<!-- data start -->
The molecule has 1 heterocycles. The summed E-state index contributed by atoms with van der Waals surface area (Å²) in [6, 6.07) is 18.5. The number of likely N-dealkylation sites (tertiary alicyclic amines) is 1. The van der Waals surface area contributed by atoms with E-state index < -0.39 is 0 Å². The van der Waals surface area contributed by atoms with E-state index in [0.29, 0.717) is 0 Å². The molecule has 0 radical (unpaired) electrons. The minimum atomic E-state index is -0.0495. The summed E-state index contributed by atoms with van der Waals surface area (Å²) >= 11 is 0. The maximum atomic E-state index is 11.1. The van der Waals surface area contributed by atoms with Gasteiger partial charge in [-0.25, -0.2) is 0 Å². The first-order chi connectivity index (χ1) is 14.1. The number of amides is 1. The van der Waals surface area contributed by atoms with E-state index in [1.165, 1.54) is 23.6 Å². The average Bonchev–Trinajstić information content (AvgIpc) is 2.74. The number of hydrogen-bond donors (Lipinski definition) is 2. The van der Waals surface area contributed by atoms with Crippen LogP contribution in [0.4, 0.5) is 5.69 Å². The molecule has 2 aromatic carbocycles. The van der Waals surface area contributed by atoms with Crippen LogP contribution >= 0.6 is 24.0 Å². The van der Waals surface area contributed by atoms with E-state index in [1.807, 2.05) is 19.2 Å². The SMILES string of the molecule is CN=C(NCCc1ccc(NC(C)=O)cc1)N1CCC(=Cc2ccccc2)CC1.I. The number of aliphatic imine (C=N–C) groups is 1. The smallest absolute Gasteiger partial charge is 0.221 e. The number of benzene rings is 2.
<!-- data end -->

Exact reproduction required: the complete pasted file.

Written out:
The molecule has 1 heterocycles. The summed E-state index contributed by atoms with van der Waals surface area (Å²) in [6, 6.07) is 18.5. The number of likely N-dealkylation sites (tertiary alicyclic amines) is 1. The van der Waals surface area contributed by atoms with E-state index < -0.39 is 0 Å². The van der Waals surface area contributed by atoms with E-state index in [0.29, 0.717) is 0 Å². The molecule has 0 radical (unpaired) electrons. The minimum atomic E-state index is -0.0495. The summed E-state index contributed by atoms with van der Waals surface area (Å²) >= 11 is 0. The maximum atomic E-state index is 11.1. The van der Waals surface area contributed by atoms with Gasteiger partial charge in [-0.25, -0.2) is 0 Å². The first-order chi connectivity index (χ1) is 14.1. The number of amides is 1. The van der Waals surface area contributed by atoms with E-state index in [1.165, 1.54) is 23.6 Å². The average Bonchev–Trinajstić information content (AvgIpc) is 2.74. The number of hydrogen-bond donors (Lipinski definition) is 2. The van der Waals surface area contributed by atoms with Crippen LogP contribution in [0.4, 0.5) is 5.69 Å². The molecule has 2 aromatic carbocycles. The van der Waals surface area contributed by atoms with Crippen LogP contribution >= 0.6 is 24.0 Å². The van der Waals surface area contributed by atoms with E-state index in [1.807, 2.05) is 19.2 Å². The SMILES string of the molecule is CN=C(NCCc1ccc(NC(C)=O)cc1)N1CCC(=Cc2ccccc2)CC1.I. The number of aliphatic imine (C=N–C) groups is 1. The smallest absolute Gasteiger partial charge is 0.221 e. The number of benzene rings is 2.